Closed questions dominating. A huge number of questions we ask in the classroom lead only to recall of facts and lower order skills. In ‘Questioning in the Secondary School’ by C Brown and E.C Wagg, the authors state that higher-level questions are used in the classroom only 10 to 20 percent of the time. Ultimately closed questions lead to only a single word response or a short response; they do not require any real degree of expansion or further explanations. While all questions in the classroom have their place, the dominance of closed questions in classrooms is concerning, are we doing enough to extend and challenge thinking?
Time. Often we fly out questions and pounce immediately on the first student who shows the first sign of response. Research implies that on average we allow only one second for our students to reflect on questions. When we pause to consider the internal process that student’s must go through in order to generate a response this becomes even more troublesome. Researchers Winne and Marx (1983) note they must
“perceive the instructional stimuli, note their occurance, understand the cognitive processes that are required, use the processes to create or manipulate information to be stored as learned material and encode the information for later retrieval.”
In one second? Tough. The result is a significant number of students will give up and not go through this process, sitting back and waiting for their more enthusiastic chums to take the lead. Wait time, first coined by Mary Rowe in her journal ‘‘Wait Time: Slowing Down May Be A Way of Speeding Up’ from 1972 is one way to address this issue:
“If teachers can increase the average length of the pauses at both points, namely, after a question and, even more importantly, after a student response to three seconds or more, there are pronounced changes in student use of language and logic.”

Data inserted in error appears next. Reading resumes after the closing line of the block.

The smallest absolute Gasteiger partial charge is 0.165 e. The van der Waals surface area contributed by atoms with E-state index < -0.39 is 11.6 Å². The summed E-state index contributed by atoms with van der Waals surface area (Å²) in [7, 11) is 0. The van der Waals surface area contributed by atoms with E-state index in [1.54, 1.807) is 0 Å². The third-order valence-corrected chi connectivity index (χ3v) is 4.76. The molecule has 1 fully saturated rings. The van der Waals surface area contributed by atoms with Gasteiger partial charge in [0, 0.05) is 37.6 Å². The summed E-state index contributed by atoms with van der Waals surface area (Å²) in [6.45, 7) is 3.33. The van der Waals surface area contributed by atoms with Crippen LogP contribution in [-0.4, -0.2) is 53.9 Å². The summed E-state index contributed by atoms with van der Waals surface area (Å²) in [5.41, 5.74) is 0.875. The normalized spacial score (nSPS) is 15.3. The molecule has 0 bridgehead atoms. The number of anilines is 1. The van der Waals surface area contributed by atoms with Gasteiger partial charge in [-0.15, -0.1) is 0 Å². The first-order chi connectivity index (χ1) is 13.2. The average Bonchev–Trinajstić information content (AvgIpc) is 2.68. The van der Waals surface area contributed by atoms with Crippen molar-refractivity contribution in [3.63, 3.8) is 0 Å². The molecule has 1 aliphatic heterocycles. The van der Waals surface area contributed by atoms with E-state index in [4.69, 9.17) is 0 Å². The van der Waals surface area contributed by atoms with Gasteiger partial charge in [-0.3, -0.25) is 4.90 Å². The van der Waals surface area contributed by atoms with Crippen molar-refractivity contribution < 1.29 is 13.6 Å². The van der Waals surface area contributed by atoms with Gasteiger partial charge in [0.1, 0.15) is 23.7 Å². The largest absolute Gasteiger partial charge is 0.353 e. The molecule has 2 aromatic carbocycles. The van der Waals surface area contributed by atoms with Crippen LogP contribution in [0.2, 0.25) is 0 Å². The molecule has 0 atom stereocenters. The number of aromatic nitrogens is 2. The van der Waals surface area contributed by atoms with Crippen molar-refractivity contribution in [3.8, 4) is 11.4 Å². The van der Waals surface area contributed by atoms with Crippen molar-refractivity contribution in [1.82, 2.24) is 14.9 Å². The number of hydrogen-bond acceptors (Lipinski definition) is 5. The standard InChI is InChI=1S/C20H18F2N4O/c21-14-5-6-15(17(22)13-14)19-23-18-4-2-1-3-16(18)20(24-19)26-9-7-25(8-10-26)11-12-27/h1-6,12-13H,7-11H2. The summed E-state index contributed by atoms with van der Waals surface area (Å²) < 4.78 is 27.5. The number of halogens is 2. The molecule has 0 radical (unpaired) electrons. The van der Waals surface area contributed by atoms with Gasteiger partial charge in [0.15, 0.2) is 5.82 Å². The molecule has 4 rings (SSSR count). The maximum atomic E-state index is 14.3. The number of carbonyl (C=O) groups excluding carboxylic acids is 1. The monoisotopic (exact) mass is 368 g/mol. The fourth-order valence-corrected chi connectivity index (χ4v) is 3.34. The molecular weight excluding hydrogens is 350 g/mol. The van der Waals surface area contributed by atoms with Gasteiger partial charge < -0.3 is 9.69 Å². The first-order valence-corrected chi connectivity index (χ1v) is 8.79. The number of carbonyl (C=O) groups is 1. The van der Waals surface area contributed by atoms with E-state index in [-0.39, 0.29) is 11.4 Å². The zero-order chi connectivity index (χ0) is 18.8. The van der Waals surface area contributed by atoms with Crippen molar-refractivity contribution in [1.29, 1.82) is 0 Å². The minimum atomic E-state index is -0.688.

Any questions? At various points in a lesson we might be tempted to ask the students if anyone has any questions. We know that encouraging our students to ask questions will aid learning and motivation. The majority of young people, however, are usually unwilling to publically admit that they are unsure about the content. Would we as adults? Therefore there is the assumption that the knowledge is nestled beautifully inside their minds. An assumption that is untested and untried and likely to be false. We move on to quickly, leaving an unknown proportion of the class floundering and uncertain about the knowledge they require
Acceptance In our desire to seek to motivate our students we can often accept answers to questions that are overly simplistic or indeed wrong. We move on to quickly without probing or seeking to refine the quality of answers. Particularly at the start of the year with a quiet group there is the temptation to heroically herald the most incoherent of grunts. I have found myself doing this through the course of the week. It sends messages about the nature of my expectations to this group, missing out vital opportunities to them to signal the high expectations that I will want to define their lessons.
As with all aspects of teaching, awareness of these traps again gives us the clear upper hand, making us more thoughtful about how we employ the ubiquitous question. I will post a hopefully slightly more optimistic version of this with some practical ideas for developing questioning in a few weeks. In the mean time, some excellent further reading:
Alex Quigley’s ‘The Questioning Collection’
Doug Lemov’s ‘On the Raising of Hands’
Shaun Allison’s ‘The Importance of Questioning’
James Durran’s ‘Asking real questions in the classroom’
Thanks for reading, any questions? Anyone, anyone?